• Rely on a single data source: often, data is gathered from multiple sources, and organizations unnecessarily duplicate data, creating additional workload and data discrepancies.
  • Maintain data properly: all the data should be maintained carefully, you should ensure that the data is of proper quality before making any decisions based on it;
  • Maintain discipline: always ensure that the data is gathered and inputted correctly;
  • Automate wherever possible: avoiding human failures by automation of data flows leads not only to better data quality but also to reduced overheads.

Practice #3: Data Ownership

Data ownership is often overlooked, as other aspects of data management become a priority. However, having data owners who are accountable for specific data sets helps companies to keep data in constant order, control data quality, address issues without delay, and ensure compliance. Data Ownership doesn’t mean the actual possession of the data by a certain person, but rather assigning a person to be responsible for certain data or data flows within the organization.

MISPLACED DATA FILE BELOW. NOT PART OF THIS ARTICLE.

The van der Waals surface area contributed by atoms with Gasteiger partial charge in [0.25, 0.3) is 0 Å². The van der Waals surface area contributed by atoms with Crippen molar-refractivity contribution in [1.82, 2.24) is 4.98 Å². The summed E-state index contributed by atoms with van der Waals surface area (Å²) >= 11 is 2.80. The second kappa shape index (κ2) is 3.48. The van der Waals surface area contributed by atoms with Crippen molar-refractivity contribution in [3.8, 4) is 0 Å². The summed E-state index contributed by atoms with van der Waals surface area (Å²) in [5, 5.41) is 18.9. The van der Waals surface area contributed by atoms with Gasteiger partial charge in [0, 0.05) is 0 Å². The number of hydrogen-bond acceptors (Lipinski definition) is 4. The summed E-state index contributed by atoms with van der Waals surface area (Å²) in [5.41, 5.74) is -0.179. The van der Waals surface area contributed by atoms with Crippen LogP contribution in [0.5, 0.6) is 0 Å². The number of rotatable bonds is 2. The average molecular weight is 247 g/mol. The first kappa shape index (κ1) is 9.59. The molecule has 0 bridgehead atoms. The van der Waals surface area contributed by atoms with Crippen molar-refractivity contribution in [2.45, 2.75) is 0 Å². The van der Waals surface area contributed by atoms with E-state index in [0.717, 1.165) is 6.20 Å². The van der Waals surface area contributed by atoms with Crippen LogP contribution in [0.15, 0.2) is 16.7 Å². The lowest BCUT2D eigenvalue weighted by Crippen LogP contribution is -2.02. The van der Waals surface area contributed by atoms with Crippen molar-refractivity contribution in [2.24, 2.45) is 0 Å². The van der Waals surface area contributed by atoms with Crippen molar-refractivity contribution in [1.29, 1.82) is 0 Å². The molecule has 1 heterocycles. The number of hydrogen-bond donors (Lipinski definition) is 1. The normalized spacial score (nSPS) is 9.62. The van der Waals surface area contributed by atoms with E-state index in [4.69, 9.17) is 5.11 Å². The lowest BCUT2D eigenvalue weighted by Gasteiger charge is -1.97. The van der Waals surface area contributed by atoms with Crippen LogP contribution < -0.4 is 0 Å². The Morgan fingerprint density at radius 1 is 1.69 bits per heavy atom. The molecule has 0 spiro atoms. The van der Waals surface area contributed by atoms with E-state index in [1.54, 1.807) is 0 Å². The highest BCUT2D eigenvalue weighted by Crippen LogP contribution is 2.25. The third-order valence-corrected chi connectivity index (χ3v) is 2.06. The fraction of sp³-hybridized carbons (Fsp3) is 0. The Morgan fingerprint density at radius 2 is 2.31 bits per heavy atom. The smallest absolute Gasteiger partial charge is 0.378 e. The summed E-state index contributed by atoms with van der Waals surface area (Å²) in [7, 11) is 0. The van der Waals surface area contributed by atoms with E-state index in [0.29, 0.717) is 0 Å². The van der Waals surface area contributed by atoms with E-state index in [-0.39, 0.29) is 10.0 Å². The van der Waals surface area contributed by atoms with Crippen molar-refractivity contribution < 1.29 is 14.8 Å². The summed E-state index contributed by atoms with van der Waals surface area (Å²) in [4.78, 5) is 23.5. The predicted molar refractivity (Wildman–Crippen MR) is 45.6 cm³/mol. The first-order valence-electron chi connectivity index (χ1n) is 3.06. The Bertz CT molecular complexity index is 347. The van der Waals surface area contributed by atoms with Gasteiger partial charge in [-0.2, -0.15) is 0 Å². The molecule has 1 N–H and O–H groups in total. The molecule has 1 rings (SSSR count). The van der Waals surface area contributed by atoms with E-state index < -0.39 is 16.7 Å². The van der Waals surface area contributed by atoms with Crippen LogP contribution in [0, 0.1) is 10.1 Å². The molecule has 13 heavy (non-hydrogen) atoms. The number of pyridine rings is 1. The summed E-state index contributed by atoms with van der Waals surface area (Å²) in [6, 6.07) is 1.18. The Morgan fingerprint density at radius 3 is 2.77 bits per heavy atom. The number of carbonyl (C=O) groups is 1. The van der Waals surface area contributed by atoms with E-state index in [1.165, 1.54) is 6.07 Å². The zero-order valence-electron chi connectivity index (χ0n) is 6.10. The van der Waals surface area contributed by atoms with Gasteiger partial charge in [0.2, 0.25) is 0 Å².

So, when you implement a data management approach, make sure that every piece of the enterprise data has a data owner who would be liable to take care of it. It is also important to avoid data being assigned to multiple data owners (e.g, several departments).  

So, when you implement a data management system, make sure that every piece of the enterprise data has a data owner who would be liable to take care of it. It is also important to avoid data being assigned to multiple data owners (e.g, several departments). 

Practice #4: Automation

Simple rule: if it can be automated, it should be automated. Of course, the same is valid when thinking about  data management and strategy approaches. Data flow automation means that data gathering, handling, and processing are done by automation tools, which might be a part of software solutions used, or developed. The main processes here include extracting, transforming, and loading the data, abbreviated as ETL.